This is how we make our kickass team even better - and more fun
Our team is pretty awesome, but it takes work to keep them that way. Check out how we organize team-building and have fun together.
You’re probably thinking “What, you’re kidding, right?” When we first proposed doing team-building once a month, some of the folks here at Wiredcraft had the same reaction. Well, despite the skepticism, we had a really successful excursion as a team last month: we made ceramics together at a pottery studio!
The Shanghai team decided to give it a try to experience some traditional arts & crafts, which is considered a simple and conventional form of team-building. It appealed to both our expatriate and Chinese members and it was pretty easy to plan, so we thought we’d give it a try.
What is a team-building exercise?
A proper team-building exercise (TBE) is a planned activity that gets the team away from their desks and focused on developing stronger inter- and intrapersonal dynamics that should empower the team to function better. It should always aim for and ideally deliver positive outcomes for those participating. So, the team shouldn’t feel like the activity isn’t just for fun and keeping them from doing real work, but it should also be entertaining and spirited to keep the team engaged.
A lot of people may resent the idea of team building because the whole process and results can be inconsistent or bring out nothing useful or lasting for the team. Additionally, carelessly handled competitive TBEs can bring out the jerks in some people, which is the kryptonite of team cooperation. With these concerns in mind, effective team-building requires a strong, yet flexible hand in the planning and execution: strong enough to avoid the negative, but flexible enough to allow positive things to happen spontaneously.
So why did our team-building work?
Before I came to Wiredcraft, I worked in the team-building industry and witnessed tons of successful TBEs. Based on my expertise, I’d say Wiredcraft actually gets the point of team-building: sharing. I sense this instinct comes from the company’s experience in devoting time and energy to the tech community; we host several monthly meetups in Shanghai, Berlin, DC, and New York, and plan the annual JSConf China (Don’t miss this year’s in Nanjing: NingJS!), which are large-scale TBEs, in a sense.
It may sound simple but it’s crucial to strike the right tone in team-building. Don’t picture it as such a formal business activity; you only need to optimize your methods for achieving the goals. Take our Ceramic Crafting Day, for example: it took about four hours, long enough for people to get bored, but we did get to know each other a lot better. Getting the team out of the office and engaged in something fun and low-stress allowed us to become better friends and colleagues, which will improve our overall office dynamic.
It’s a good thing, discovering the silly, adorable or wild sides of ourselves and each other. We learned something new and we experienced it together. At Wiredcraft, the team is even willing to share the love in their families: we sometimes have adorable little WCL members running about the office. At the event, I had the chance to witness Xavier’s genius son, a 5-year-old boy who can beat all of us adults at blunging the clay for the projects!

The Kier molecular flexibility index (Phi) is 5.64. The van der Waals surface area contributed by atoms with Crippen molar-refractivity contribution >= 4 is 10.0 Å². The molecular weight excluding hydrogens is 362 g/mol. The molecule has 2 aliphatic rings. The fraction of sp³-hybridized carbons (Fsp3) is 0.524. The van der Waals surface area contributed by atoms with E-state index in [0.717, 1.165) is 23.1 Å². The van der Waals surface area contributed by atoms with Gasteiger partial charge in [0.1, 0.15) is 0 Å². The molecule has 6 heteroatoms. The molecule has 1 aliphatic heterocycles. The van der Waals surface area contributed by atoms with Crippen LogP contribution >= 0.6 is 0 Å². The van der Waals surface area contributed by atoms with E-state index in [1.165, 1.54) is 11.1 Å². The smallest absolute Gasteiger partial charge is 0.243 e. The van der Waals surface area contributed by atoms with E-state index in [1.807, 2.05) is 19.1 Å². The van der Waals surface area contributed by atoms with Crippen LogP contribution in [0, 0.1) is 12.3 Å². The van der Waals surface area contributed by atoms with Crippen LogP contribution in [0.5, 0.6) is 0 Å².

It’s all about sharing. Sharing stories, jokes, experiences, love, whatever is worth it - that’s the goal of good team-building.
Items to consider when planning
Normally, when reaching out to professional team-building companies, they’ll offer some projects with a degree of risk involved. It’s very important to iron out the responsibilities and liabilities involved to reduce this risk, either by electing to do a simpler TBE or investing in accident insurance for the group.
Trying to get the right TBE can be a major pain in the ass; it’s a lot like dating. There are countless possibilities and finding the one that meets your needs and wants poses quite a challenge, but when you find what’s right for you, it’s the bomb.
Evaluating team-building is tough, but it’s best done by someone who knows the team rather well. Understanding how everybody works beforehand enables one to examine the effects of the TBE and determine if it was successful or not. We also try to source feedback and ideas from the team as much as possible, which we collect in a ticket on Github, just like everything else.
Our goals for this activity were to connect some of our newer faces better with the team, improve our internal communication, and give everyone a chance to relax. Judging by the photos, it looks we hit the last objective right on target.
Team-building like this is only helpful to the team if the team has signifcant input in the process. We’re going to find out what everyone thought about our adventure in ceramics and put our heads together to top it and make sure the team has more fun and functions better.
It probably sounds pretty silly, but we’re thinking about doing a costumed scavenger hunt-style game in Shanghai. That’s a good idea, right?
Do you have an awesome team-building story of your own? Is it total bullshit? Tell us on Twitter! We want to know what you think.